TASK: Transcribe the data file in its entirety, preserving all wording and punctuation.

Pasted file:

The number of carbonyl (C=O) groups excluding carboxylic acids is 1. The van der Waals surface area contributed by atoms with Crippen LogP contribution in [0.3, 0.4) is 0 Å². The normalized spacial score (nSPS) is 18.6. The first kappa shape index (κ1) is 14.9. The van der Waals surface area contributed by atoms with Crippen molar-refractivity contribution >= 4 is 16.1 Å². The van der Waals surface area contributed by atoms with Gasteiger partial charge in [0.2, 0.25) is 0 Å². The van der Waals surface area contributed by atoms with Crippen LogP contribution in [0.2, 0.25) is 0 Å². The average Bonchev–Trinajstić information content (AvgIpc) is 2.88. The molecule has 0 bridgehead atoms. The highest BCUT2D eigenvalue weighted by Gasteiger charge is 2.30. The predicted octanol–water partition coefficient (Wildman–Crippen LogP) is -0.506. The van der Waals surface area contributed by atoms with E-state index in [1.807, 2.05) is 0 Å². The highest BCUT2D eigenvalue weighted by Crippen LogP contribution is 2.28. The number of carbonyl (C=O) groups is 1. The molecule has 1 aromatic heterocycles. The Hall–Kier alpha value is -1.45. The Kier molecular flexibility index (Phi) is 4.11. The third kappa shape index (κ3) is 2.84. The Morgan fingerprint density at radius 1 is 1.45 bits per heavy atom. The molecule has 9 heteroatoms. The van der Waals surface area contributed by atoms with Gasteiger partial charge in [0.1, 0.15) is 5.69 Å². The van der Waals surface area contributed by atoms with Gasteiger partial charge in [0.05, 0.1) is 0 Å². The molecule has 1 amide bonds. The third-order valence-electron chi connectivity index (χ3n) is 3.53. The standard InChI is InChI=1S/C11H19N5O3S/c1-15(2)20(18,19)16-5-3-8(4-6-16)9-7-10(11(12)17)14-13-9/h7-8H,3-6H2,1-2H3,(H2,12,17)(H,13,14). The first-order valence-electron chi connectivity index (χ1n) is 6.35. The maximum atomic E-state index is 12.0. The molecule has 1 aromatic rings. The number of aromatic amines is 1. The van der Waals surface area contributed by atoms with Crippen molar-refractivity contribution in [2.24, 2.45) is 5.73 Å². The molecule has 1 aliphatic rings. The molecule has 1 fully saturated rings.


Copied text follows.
The number of carbonyl (C=O) groups excluding carboxylic acids is 1. The van der Waals surface area contributed by atoms with Crippen LogP contribution in [0.3, 0.4) is 0 Å². The normalized spacial score (nSPS) is 18.6. The first kappa shape index (κ1) is 14.9. The van der Waals surface area contributed by atoms with Crippen molar-refractivity contribution >= 4 is 16.1 Å². The van der Waals surface area contributed by atoms with Gasteiger partial charge in [0.2, 0.25) is 0 Å². The van der Waals surface area contributed by atoms with Crippen LogP contribution in [0.2, 0.25) is 0 Å². The average Bonchev–Trinajstić information content (AvgIpc) is 2.88. The molecule has 0 bridgehead atoms. The highest BCUT2D eigenvalue weighted by Gasteiger charge is 2.30. The predicted octanol–water partition coefficient (Wildman–Crippen LogP) is -0.506. The van der Waals surface area contributed by atoms with E-state index in [1.807, 2.05) is 0 Å². The highest BCUT2D eigenvalue weighted by Crippen LogP contribution is 2.28. The number of carbonyl (C=O) groups is 1. The molecule has 1 aromatic heterocycles. The Hall–Kier alpha value is -1.45. The Kier molecular flexibility index (Phi) is 4.11. The third kappa shape index (κ3) is 2.84. The Morgan fingerprint density at radius 1 is 1.45 bits per heavy atom. The molecule has 9 heteroatoms. The van der Waals surface area contributed by atoms with Gasteiger partial charge in [0.1, 0.15) is 5.69 Å². The van der Waals surface area contributed by atoms with Gasteiger partial charge in [0.05, 0.1) is 0 Å². The molecule has 1 amide bonds. The third-order valence-electron chi connectivity index (χ3n) is 3.53. The standard InChI is InChI=1S/C11H19N5O3S/c1-15(2)20(18,19)16-5-3-8(4-6-16)9-7-10(11(12)17)14-13-9/h7-8H,3-6H2,1-2H3,(H2,12,17)(H,13,14). The first-order valence-electron chi connectivity index (χ1n) is 6.35. The maximum atomic E-state index is 12.0. The molecule has 1 aromatic rings. The number of aromatic amines is 1. The van der Waals surface area contributed by atoms with Crippen molar-refractivity contribution in [2.24, 2.45) is 5.73 Å². The molecule has 1 aliphatic rings. The molecule has 1 fully saturated rings.